NAC, Mayfair

It was the delectable photos I spied on Instagram that first alerted me to NAC. North Audley Cantine, as it is more formally known is moments from Oxford Street, a French style bistro with delicious food, an enjoyable ambience and a trendy new cocktail bar downstairs. The restaurant was founded in 2013 by the insightful and enthusiastic young Frenchmen David Bellaiche and two childhood friends, Gabriel Cohen-Elia and Jeremy Coste.

The menu is a cunning collection of simple but innovative dishes, served bistro-style in petite portions on pretty plates. Intrigue led me to choose the entire cauliflower, roasted and torched, seasoned with just sea salt and olive oil. Concealed in a baking paper case, I unwrapped it to discover a wonderfully soft and flavoursome charred vegetable. We also sampled the Squid Carbonara with egg yolk, bacon and chives. This unusual invention creates a super thin spaghetti with shredded squid topped with a creamy yellow yolk and salty bacon. It is an acquired taste and texture but no one can deny this is a clever take on the Italian classic.

Main courses use big flavours but are prepared in a refined way. I tried the Grilled Free-range Chicken with Cajun spices which had a freshness that reminded me of the Provencal markets I am so fond of. Dry-aged Scottish Hanger Steak with pepper sauce was tasty too, though the meat was slightly chewy. We enjoyed the creamy spicy pepper sauce for chip dunking.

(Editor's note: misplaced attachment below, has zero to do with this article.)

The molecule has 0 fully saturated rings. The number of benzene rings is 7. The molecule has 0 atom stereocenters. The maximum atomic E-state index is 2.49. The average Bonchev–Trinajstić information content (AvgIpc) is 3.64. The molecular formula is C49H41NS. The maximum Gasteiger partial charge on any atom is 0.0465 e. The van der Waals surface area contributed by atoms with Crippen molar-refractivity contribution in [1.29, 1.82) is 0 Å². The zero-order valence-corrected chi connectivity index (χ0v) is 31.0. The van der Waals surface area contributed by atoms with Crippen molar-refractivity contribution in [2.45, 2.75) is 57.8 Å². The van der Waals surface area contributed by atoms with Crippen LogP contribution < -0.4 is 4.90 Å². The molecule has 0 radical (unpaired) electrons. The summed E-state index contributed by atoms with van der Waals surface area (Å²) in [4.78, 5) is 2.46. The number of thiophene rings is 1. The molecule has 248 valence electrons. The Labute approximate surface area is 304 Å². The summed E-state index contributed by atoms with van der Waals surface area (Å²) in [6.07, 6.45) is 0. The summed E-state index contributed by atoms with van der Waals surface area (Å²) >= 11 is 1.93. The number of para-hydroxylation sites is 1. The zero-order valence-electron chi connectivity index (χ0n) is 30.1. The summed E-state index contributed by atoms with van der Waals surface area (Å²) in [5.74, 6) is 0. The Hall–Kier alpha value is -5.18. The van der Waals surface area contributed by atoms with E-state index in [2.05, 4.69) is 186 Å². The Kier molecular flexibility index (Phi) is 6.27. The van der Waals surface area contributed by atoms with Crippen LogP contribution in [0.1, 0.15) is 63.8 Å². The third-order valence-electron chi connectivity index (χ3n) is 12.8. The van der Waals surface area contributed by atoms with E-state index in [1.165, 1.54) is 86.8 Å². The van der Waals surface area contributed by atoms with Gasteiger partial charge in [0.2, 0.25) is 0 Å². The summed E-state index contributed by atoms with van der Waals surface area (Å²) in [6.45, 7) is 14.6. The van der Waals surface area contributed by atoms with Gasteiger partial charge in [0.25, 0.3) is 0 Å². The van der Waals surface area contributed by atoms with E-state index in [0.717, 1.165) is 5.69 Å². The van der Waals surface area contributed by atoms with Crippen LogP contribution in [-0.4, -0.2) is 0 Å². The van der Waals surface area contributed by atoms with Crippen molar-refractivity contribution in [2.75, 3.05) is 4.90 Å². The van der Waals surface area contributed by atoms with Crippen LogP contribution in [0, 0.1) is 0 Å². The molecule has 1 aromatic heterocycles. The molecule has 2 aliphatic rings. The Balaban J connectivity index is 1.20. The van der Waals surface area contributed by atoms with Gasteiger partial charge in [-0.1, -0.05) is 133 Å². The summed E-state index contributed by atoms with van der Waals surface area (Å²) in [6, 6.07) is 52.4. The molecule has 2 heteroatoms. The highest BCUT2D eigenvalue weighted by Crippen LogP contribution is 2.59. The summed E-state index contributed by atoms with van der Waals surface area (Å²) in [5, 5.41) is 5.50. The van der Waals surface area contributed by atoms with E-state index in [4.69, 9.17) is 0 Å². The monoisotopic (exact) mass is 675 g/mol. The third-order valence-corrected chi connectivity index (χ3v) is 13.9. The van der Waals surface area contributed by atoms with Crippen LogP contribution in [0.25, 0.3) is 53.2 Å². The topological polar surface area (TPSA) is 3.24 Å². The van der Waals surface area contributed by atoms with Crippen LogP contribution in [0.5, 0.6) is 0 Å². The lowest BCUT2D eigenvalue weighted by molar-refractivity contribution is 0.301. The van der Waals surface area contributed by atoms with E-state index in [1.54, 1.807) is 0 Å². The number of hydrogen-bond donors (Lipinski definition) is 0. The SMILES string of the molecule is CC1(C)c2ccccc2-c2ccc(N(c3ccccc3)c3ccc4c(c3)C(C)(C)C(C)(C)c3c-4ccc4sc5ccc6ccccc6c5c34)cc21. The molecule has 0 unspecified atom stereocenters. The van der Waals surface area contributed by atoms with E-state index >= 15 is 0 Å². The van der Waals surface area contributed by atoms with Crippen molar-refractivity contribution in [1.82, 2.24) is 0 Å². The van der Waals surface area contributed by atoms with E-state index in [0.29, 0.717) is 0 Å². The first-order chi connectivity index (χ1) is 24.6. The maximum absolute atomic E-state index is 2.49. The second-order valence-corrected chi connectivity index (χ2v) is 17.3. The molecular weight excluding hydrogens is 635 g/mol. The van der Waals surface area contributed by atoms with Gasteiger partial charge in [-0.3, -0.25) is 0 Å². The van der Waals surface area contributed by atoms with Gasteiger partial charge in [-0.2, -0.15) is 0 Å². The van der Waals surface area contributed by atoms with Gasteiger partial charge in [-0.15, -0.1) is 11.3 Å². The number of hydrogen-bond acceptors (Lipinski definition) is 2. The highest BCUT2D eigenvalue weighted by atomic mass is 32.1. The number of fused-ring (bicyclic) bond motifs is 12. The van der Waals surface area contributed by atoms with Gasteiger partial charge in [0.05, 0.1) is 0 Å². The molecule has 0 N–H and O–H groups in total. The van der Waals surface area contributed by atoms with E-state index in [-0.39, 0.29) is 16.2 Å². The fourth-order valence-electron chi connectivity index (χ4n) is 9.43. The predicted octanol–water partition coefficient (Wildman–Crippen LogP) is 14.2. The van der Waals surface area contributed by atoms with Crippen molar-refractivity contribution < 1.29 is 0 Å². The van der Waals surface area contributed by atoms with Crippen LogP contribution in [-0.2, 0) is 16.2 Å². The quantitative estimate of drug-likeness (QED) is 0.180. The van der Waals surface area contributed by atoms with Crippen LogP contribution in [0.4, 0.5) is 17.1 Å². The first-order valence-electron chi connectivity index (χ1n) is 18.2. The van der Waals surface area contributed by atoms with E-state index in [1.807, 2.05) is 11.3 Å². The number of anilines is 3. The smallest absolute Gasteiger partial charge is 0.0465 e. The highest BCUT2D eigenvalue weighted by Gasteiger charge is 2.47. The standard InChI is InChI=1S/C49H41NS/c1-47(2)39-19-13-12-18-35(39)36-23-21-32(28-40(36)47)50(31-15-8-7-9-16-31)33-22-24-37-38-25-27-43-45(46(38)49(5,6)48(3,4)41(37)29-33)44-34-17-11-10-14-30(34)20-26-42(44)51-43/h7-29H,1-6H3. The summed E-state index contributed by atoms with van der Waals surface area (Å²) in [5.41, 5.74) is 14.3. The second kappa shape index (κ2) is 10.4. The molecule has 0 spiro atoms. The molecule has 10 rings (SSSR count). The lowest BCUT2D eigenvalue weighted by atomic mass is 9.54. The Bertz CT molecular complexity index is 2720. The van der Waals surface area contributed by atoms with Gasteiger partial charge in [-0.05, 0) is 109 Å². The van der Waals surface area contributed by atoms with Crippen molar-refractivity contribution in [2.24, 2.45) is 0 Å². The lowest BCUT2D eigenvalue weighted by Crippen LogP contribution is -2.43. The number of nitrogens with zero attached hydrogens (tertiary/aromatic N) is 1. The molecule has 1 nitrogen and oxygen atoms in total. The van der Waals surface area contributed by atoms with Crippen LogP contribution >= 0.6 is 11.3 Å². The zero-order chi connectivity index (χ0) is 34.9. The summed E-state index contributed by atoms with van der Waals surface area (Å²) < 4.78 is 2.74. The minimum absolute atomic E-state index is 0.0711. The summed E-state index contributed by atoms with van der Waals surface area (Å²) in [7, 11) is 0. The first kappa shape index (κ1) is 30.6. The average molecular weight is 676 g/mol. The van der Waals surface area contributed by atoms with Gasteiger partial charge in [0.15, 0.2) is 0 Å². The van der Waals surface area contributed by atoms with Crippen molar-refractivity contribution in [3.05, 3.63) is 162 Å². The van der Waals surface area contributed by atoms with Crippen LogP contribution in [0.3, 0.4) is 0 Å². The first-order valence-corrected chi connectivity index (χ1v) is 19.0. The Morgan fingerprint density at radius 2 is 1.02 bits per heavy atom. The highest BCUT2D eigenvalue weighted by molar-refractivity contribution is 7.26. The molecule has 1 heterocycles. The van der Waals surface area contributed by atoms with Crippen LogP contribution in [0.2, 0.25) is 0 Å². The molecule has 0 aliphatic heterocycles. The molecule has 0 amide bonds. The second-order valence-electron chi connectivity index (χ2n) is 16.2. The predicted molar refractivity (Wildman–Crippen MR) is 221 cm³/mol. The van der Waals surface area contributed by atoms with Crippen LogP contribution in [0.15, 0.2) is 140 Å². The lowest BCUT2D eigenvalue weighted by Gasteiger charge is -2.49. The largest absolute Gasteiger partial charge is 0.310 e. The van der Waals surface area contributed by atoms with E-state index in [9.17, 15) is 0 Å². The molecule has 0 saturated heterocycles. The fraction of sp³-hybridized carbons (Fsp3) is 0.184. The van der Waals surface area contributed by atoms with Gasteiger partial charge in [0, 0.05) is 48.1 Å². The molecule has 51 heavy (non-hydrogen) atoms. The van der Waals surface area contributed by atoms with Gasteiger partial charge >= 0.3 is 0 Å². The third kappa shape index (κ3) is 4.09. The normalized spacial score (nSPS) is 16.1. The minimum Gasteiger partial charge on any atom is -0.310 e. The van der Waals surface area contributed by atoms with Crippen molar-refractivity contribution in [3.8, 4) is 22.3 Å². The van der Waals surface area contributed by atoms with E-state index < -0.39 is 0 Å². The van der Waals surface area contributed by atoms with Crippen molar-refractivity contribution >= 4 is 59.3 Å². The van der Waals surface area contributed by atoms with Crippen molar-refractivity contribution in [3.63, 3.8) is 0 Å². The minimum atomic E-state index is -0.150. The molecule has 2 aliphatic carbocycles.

I was like a child in a sweetshop when it came to choosing desserts: overexcited and indecisive. Our quiet but kind waiter surprised us with a selection of three, the very same trio I had been debating about. A thoughtful but fattening gesture!  This is the section in which NAC really excel. The pastry skills in the kitchen were illustrated in the three plates in front of us: exquisite churros with chocolate sauce and popping candy, French toast with berries and Salted Caramel Profiteroles with ice-cream. It was a luxurious display of sweet treats, and we loved every mouthful.

A cursive neon red sign notifies guests of the ‘Chez Chow’ cocktail den downstairs. A lavish and opulent room, with dimmed warm lighting and comfortable velvet armchairs, it would be easy to while away a whole evening here. I highly recommend the Popcorn Sazerac, a smoky bourbon based drink with a buttery nutty hint. It was one of my favourite cocktails I have tried in a while.

A hidden haven for bistro food and delightful cocktails, I don’t know how this place stayed unknown to me for so long… the perfect pit-stop after a Selfridges spree.

More information and book a table here:

Hotel du Vin, Brighton